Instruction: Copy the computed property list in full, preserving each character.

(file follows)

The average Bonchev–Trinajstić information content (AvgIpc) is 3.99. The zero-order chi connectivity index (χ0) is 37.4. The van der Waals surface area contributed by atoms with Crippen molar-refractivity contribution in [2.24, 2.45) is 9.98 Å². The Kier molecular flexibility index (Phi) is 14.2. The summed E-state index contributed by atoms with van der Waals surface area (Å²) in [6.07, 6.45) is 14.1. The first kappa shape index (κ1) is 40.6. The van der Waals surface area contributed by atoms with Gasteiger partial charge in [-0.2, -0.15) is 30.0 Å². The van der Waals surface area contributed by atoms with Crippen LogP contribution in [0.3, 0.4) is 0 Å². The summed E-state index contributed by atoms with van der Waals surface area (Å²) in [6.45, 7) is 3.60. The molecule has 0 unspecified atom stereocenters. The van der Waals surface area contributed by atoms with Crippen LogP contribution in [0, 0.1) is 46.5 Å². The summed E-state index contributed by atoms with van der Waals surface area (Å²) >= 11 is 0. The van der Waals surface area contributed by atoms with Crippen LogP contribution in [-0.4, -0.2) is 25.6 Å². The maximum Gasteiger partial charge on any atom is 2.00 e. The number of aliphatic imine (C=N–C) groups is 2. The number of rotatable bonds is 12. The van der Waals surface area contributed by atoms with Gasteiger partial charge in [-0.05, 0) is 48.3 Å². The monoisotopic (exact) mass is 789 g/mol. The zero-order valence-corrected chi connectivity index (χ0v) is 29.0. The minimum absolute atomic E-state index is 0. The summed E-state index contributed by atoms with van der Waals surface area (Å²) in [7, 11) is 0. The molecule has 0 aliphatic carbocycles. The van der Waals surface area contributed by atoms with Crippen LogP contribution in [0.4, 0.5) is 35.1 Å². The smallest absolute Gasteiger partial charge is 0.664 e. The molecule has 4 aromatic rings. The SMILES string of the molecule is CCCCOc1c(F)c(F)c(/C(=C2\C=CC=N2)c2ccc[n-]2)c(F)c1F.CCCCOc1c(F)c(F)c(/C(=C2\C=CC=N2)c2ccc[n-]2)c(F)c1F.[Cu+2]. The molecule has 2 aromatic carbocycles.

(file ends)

The average Bonchev–Trinajstić information content (AvgIpc) is 3.99. The zero-order chi connectivity index (χ0) is 37.4. The van der Waals surface area contributed by atoms with Crippen molar-refractivity contribution in [2.24, 2.45) is 9.98 Å². The Kier molecular flexibility index (Phi) is 14.2. The summed E-state index contributed by atoms with van der Waals surface area (Å²) in [6.07, 6.45) is 14.1. The first kappa shape index (κ1) is 40.6. The van der Waals surface area contributed by atoms with Gasteiger partial charge in [-0.2, -0.15) is 30.0 Å². The van der Waals surface area contributed by atoms with Crippen LogP contribution in [0.3, 0.4) is 0 Å². The summed E-state index contributed by atoms with van der Waals surface area (Å²) in [6.45, 7) is 3.60. The molecule has 0 unspecified atom stereocenters. The van der Waals surface area contributed by atoms with Crippen LogP contribution in [0, 0.1) is 46.5 Å². The summed E-state index contributed by atoms with van der Waals surface area (Å²) >= 11 is 0. The van der Waals surface area contributed by atoms with Crippen LogP contribution in [-0.4, -0.2) is 25.6 Å². The maximum Gasteiger partial charge on any atom is 2.00 e. The number of aliphatic imine (C=N–C) groups is 2. The number of rotatable bonds is 12. The van der Waals surface area contributed by atoms with Gasteiger partial charge in [-0.05, 0) is 48.3 Å². The monoisotopic (exact) mass is 789 g/mol. The zero-order valence-corrected chi connectivity index (χ0v) is 29.0. The minimum absolute atomic E-state index is 0. The summed E-state index contributed by atoms with van der Waals surface area (Å²) in [7, 11) is 0. The molecule has 0 aliphatic carbocycles. The van der Waals surface area contributed by atoms with Crippen LogP contribution in [0.4, 0.5) is 35.1 Å². The smallest absolute Gasteiger partial charge is 0.664 e. The molecule has 4 aromatic rings. The SMILES string of the molecule is CCCCOc1c(F)c(F)c(/C(=C2\C=CC=N2)c2ccc[n-]2)c(F)c1F.CCCCOc1c(F)c(F)c(/C(=C2\C=CC=N2)c2ccc[n-]2)c(F)c1F.[Cu+2]. The molecule has 2 aromatic carbocycles.